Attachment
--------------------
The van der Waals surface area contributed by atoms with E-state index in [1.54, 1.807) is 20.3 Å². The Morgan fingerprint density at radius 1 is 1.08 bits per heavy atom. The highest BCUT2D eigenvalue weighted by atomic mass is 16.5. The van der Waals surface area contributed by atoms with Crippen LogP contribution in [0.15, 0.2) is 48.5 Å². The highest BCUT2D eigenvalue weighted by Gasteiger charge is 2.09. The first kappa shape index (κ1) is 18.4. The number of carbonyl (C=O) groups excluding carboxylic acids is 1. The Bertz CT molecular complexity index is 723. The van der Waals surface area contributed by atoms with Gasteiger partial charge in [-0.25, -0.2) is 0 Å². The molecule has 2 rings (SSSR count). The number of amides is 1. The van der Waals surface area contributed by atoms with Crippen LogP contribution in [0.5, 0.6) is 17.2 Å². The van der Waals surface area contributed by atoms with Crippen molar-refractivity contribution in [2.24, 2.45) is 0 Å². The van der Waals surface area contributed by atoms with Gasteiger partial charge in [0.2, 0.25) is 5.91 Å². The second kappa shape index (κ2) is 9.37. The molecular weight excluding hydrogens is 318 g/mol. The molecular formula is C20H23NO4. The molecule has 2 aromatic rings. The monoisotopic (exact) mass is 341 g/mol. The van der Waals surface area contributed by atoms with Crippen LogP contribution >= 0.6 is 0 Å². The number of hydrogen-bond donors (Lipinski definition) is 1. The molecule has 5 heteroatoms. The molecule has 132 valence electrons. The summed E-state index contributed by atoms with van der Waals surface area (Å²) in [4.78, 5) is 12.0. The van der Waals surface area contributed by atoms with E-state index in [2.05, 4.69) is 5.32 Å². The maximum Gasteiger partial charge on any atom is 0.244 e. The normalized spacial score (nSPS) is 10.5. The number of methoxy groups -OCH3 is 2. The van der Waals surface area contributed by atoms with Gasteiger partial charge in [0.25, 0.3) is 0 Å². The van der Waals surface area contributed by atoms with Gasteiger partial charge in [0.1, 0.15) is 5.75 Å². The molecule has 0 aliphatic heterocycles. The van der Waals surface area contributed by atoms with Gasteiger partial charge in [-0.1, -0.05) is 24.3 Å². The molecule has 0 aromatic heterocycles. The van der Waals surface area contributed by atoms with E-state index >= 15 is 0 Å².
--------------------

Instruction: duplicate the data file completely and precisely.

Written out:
The van der Waals surface area contributed by atoms with E-state index in [1.54, 1.807) is 20.3 Å². The Morgan fingerprint density at radius 1 is 1.08 bits per heavy atom. The highest BCUT2D eigenvalue weighted by atomic mass is 16.5. The van der Waals surface area contributed by atoms with Crippen LogP contribution in [0.15, 0.2) is 48.5 Å². The highest BCUT2D eigenvalue weighted by Gasteiger charge is 2.09. The first kappa shape index (κ1) is 18.4. The number of carbonyl (C=O) groups excluding carboxylic acids is 1. The Bertz CT molecular complexity index is 723. The van der Waals surface area contributed by atoms with Gasteiger partial charge in [-0.25, -0.2) is 0 Å². The molecule has 2 rings (SSSR count). The number of amides is 1. The van der Waals surface area contributed by atoms with Crippen LogP contribution in [0.5, 0.6) is 17.2 Å². The van der Waals surface area contributed by atoms with Crippen molar-refractivity contribution in [2.24, 2.45) is 0 Å². The van der Waals surface area contributed by atoms with Gasteiger partial charge in [0.2, 0.25) is 5.91 Å². The second kappa shape index (κ2) is 9.37. The molecular weight excluding hydrogens is 318 g/mol. The molecular formula is C20H23NO4. The molecule has 2 aromatic rings. The monoisotopic (exact) mass is 341 g/mol. The van der Waals surface area contributed by atoms with Crippen LogP contribution >= 0.6 is 0 Å². The number of hydrogen-bond donors (Lipinski definition) is 1. The molecule has 5 heteroatoms. The molecule has 132 valence electrons. The summed E-state index contributed by atoms with van der Waals surface area (Å²) in [4.78, 5) is 12.0. The van der Waals surface area contributed by atoms with E-state index in [2.05, 4.69) is 5.32 Å². The maximum Gasteiger partial charge on any atom is 0.244 e. The normalized spacial score (nSPS) is 10.5. The number of methoxy groups -OCH3 is 2. The van der Waals surface area contributed by atoms with Gasteiger partial charge in [0.25, 0.3) is 0 Å². The van der Waals surface area contributed by atoms with Gasteiger partial charge in [0.1, 0.15) is 5.75 Å². The molecule has 0 aliphatic heterocycles. The van der Waals surface area contributed by atoms with Gasteiger partial charge in [-0.1, -0.05) is 24.3 Å². The molecule has 0 aromatic heterocycles. The van der Waals surface area contributed by atoms with E-state index >= 15 is 0 Å².